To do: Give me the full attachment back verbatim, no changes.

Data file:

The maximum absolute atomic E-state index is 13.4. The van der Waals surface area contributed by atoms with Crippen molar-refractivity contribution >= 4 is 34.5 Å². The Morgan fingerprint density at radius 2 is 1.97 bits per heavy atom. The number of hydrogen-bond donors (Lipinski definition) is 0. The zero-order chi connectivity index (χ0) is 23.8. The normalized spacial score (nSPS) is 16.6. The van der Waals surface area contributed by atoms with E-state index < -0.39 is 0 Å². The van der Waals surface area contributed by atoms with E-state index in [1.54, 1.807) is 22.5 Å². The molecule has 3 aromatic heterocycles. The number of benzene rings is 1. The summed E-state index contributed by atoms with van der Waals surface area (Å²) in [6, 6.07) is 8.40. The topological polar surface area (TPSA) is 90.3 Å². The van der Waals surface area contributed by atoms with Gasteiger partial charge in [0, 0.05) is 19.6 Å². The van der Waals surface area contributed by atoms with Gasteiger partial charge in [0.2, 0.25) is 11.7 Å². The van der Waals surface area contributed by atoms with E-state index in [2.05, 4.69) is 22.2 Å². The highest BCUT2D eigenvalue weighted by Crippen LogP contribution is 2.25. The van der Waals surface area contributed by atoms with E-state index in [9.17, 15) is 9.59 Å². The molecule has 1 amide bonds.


The maximum absolute atomic E-state index is 13.4. The van der Waals surface area contributed by atoms with Crippen molar-refractivity contribution >= 4 is 34.5 Å². The Morgan fingerprint density at radius 2 is 1.97 bits per heavy atom. The number of hydrogen-bond donors (Lipinski definition) is 0. The zero-order chi connectivity index (χ0) is 23.8. The normalized spacial score (nSPS) is 16.6. The van der Waals surface area contributed by atoms with E-state index < -0.39 is 0 Å². The van der Waals surface area contributed by atoms with E-state index in [1.54, 1.807) is 22.5 Å². The molecule has 3 aromatic heterocycles. The number of benzene rings is 1. The summed E-state index contributed by atoms with van der Waals surface area (Å²) in [6, 6.07) is 8.40. The topological polar surface area (TPSA) is 90.3 Å². The van der Waals surface area contributed by atoms with Gasteiger partial charge in [0, 0.05) is 19.6 Å². The van der Waals surface area contributed by atoms with Gasteiger partial charge in [0.2, 0.25) is 11.7 Å². The van der Waals surface area contributed by atoms with E-state index in [2.05, 4.69) is 22.2 Å². The highest BCUT2D eigenvalue weighted by Crippen LogP contribution is 2.25. The van der Waals surface area contributed by atoms with E-state index in [9.17, 15) is 9.59 Å². The molecule has 1 amide bonds.